The UK's biggest water company ramped up competition today with plans to poach high-use customers from suppliers in other parts of the country.
Thames Water, which currently serves 14 million mainly residential customers in London and parts of the Home Counties, has been granted licences to sell to businesses throughout England, Wales and Scotland.
The water will still come from a company's regional provider but Thames will compete on price and other parts of the offer, such as customer service and fixing leaks.
The entry of the UK's biggest supplier is seen as an important step in making the commercial market more competitive.
It means Thames will for the first time be able to target high-use businesses in England and Wales, such as large supermarkets, breweries and heavy industry, while it will be able to sell to any businesses in Scotland regardless of how much water it uses.
The move comes after the Government last year changed the rules to open up competition to more businesses by allowing those with facilities in England and Wales that use five million litres of water a year to shop around for water. Previously only those that had used 50 million litres a year were eligible.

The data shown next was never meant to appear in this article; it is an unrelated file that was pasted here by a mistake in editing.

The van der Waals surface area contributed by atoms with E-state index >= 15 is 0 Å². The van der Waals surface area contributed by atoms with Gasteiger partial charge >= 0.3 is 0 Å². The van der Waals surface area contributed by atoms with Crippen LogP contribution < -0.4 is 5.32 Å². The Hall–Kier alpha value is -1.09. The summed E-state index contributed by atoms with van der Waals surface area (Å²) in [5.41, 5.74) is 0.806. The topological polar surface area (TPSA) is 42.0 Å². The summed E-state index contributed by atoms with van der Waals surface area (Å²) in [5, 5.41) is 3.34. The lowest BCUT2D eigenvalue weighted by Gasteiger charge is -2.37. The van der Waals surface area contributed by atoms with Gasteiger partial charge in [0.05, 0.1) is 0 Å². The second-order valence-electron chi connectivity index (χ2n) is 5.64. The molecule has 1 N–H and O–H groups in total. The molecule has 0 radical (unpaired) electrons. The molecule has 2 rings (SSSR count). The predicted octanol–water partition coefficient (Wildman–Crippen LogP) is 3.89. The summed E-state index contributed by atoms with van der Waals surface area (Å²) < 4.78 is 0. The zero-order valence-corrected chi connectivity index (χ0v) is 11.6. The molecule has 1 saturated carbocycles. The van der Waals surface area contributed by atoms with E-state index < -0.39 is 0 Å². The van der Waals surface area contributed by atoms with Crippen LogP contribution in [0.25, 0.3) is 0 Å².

In Scotland, all businesses can already shop around for water in this way.
The Government's plans are expected to see it open up all businesses to competition in this way in 2017, creating a £2.5 billion nationwide market.
Piers Clark, director of the newly-formed Thames Water Commercial Services, said: "Securing these licences marks our official entry into the competitive water retail market.
"Large organisations, like supermarket chains or regional authorities, often have a raft of different water accounts with a raft of different providers and often across many different sites.
"We will offer eligible business customers the simplicity of having one bill, one service provider, one number to call if there's a problem and a range of products and services tailored to their specific needs."